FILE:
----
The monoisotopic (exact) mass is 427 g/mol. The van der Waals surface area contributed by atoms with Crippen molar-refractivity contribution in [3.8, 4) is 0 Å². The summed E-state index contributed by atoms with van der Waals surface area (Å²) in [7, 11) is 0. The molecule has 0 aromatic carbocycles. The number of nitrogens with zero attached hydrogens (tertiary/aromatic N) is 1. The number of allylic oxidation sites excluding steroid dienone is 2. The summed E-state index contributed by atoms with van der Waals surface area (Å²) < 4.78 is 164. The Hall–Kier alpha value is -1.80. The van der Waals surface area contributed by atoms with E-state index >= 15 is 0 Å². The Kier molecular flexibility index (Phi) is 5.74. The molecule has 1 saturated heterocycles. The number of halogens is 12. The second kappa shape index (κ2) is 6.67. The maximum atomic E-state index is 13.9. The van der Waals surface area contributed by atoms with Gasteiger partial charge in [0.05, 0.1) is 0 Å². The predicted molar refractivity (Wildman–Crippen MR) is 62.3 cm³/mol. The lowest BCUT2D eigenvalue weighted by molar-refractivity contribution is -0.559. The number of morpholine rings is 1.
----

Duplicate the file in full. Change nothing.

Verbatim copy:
The monoisotopic (exact) mass is 427 g/mol. The van der Waals surface area contributed by atoms with Crippen molar-refractivity contribution in [3.8, 4) is 0 Å². The summed E-state index contributed by atoms with van der Waals surface area (Å²) in [7, 11) is 0. The molecule has 0 aromatic carbocycles. The number of nitrogens with zero attached hydrogens (tertiary/aromatic N) is 1. The number of allylic oxidation sites excluding steroid dienone is 2. The summed E-state index contributed by atoms with van der Waals surface area (Å²) < 4.78 is 164. The Hall–Kier alpha value is -1.80. The van der Waals surface area contributed by atoms with E-state index >= 15 is 0 Å². The Kier molecular flexibility index (Phi) is 5.74. The molecule has 1 saturated heterocycles. The number of halogens is 12. The second kappa shape index (κ2) is 6.67. The maximum atomic E-state index is 13.9. The van der Waals surface area contributed by atoms with Gasteiger partial charge in [0.05, 0.1) is 0 Å². The predicted molar refractivity (Wildman–Crippen MR) is 62.3 cm³/mol. The lowest BCUT2D eigenvalue weighted by molar-refractivity contribution is -0.559. The number of morpholine rings is 1.